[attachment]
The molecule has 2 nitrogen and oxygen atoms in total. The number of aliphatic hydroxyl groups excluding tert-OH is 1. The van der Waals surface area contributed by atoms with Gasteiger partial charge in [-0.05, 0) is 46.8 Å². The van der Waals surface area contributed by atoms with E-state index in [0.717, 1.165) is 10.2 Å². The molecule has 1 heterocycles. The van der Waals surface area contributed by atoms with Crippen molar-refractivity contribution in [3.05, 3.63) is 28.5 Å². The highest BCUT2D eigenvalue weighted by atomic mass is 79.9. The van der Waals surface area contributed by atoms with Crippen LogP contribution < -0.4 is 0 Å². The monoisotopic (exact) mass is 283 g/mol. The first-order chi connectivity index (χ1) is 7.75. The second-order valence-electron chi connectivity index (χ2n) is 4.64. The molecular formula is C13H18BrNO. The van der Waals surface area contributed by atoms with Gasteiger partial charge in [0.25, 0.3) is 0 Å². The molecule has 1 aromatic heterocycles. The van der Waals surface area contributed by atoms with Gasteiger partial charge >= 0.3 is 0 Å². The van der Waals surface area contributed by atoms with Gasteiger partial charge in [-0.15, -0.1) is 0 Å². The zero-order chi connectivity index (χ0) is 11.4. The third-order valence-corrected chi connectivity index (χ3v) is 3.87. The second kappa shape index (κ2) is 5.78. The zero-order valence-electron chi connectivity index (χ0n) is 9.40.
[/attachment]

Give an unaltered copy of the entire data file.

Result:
The molecule has 2 nitrogen and oxygen atoms in total. The number of aliphatic hydroxyl groups excluding tert-OH is 1. The van der Waals surface area contributed by atoms with Gasteiger partial charge in [-0.05, 0) is 46.8 Å². The van der Waals surface area contributed by atoms with E-state index in [0.717, 1.165) is 10.2 Å². The molecule has 1 heterocycles. The van der Waals surface area contributed by atoms with Crippen molar-refractivity contribution in [3.05, 3.63) is 28.5 Å². The highest BCUT2D eigenvalue weighted by atomic mass is 79.9. The van der Waals surface area contributed by atoms with Crippen LogP contribution < -0.4 is 0 Å². The monoisotopic (exact) mass is 283 g/mol. The first-order chi connectivity index (χ1) is 7.75. The second-order valence-electron chi connectivity index (χ2n) is 4.64. The molecular formula is C13H18BrNO. The van der Waals surface area contributed by atoms with Gasteiger partial charge in [0.25, 0.3) is 0 Å². The molecule has 1 aromatic heterocycles. The van der Waals surface area contributed by atoms with Gasteiger partial charge >= 0.3 is 0 Å². The van der Waals surface area contributed by atoms with Gasteiger partial charge in [-0.15, -0.1) is 0 Å². The zero-order chi connectivity index (χ0) is 11.4. The third-order valence-corrected chi connectivity index (χ3v) is 3.87. The second kappa shape index (κ2) is 5.78. The zero-order valence-electron chi connectivity index (χ0n) is 9.40.